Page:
Through his scientific careers, Isaac Newton's empirical work was inseparable from his alchemic work and considerations. He was known to consider and on occasion posit Hermetic ideas and occult forces as the motivation for attraction between particles. According to Westfall's biography of Newton and Edelglass' book Matter and Mind: Imaginative Participation in Science, Newton most likely would not have developed any of his theories on gravity had in not been for his belief in Hermetic forces over distance.
Newton was particularly alchemistic in his studies on light and optics, in his works Hypothesis of Light (1675) and Opticks (1704). His answer to the question of whether light was a wave or particle was that light either cyclically transmutated across the dividing line or was particles ("subtler corpuscles") but did something akin to transmutation through the particles it illumined.
According to Westfall's biography of Newton (1983) and Edelglass' book Matter and Mind: Imaginative Participation in Science (1991), Newton most likely would not have developed any of his theories on gravity had in not been for his belief in Hermetic forces over distance. It was defense against criticism of this belief that he penned his phrase "Hyptheses non fingo", in the second edition of his Principia (1713). "I have not as yet been able to discover the reason for these properties of gravity from phenomena, and I do not feign hypotheses. For whatever is not deduced from the phenomena must be called a hypothesis; and hypotheses, whether metaphysical or physical, or based on occult qualities, or mechanical, have no place in experimental philosophy. In this philosophy particular propositions are inferred from the phenomena, and afterwards rendered general by induction."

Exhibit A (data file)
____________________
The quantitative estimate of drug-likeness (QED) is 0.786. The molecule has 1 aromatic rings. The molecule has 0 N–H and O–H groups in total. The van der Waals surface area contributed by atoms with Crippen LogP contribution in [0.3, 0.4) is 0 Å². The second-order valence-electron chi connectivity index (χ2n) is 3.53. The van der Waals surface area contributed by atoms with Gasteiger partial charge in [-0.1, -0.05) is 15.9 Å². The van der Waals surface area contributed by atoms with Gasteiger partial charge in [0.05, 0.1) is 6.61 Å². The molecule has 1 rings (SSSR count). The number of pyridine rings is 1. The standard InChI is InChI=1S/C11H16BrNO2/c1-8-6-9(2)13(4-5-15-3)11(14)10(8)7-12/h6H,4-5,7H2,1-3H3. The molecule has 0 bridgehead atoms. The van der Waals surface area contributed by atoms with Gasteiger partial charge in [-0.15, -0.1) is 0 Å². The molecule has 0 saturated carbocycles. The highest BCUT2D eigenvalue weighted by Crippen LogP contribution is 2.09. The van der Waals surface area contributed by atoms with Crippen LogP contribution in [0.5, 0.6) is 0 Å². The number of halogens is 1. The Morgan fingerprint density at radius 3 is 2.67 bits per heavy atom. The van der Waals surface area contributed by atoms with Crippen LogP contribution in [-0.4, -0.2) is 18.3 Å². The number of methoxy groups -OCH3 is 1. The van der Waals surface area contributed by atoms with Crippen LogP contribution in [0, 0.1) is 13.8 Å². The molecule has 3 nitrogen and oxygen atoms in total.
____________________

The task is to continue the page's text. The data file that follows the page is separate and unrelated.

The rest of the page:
In his work about Newton, "Newton, The Man", John Maynard Keynes wrote, "Newton was not the first of the age of reason: He was the last of the magicians."
In other news:
Aristotle was the de facto founder of alchemy, far before there was alchemy.
Alchemy fully came together in Alexandria in Hellenistic Egypt.
Alchemy was instrumental to advances made by Islamic scientists, astronomers, and mathmeticians during Europe's Middle Ages.
Other intersting know alchemists include Carl Jung, August Strindberg, Avicenna, Gerald FitzGerald the "Wizard Earl" of Kildare, Cornelis Drebbel, Agrippa, Holy Roman Emperor Rudolf II, Rudolf Steiner, and Tycho Brahe.
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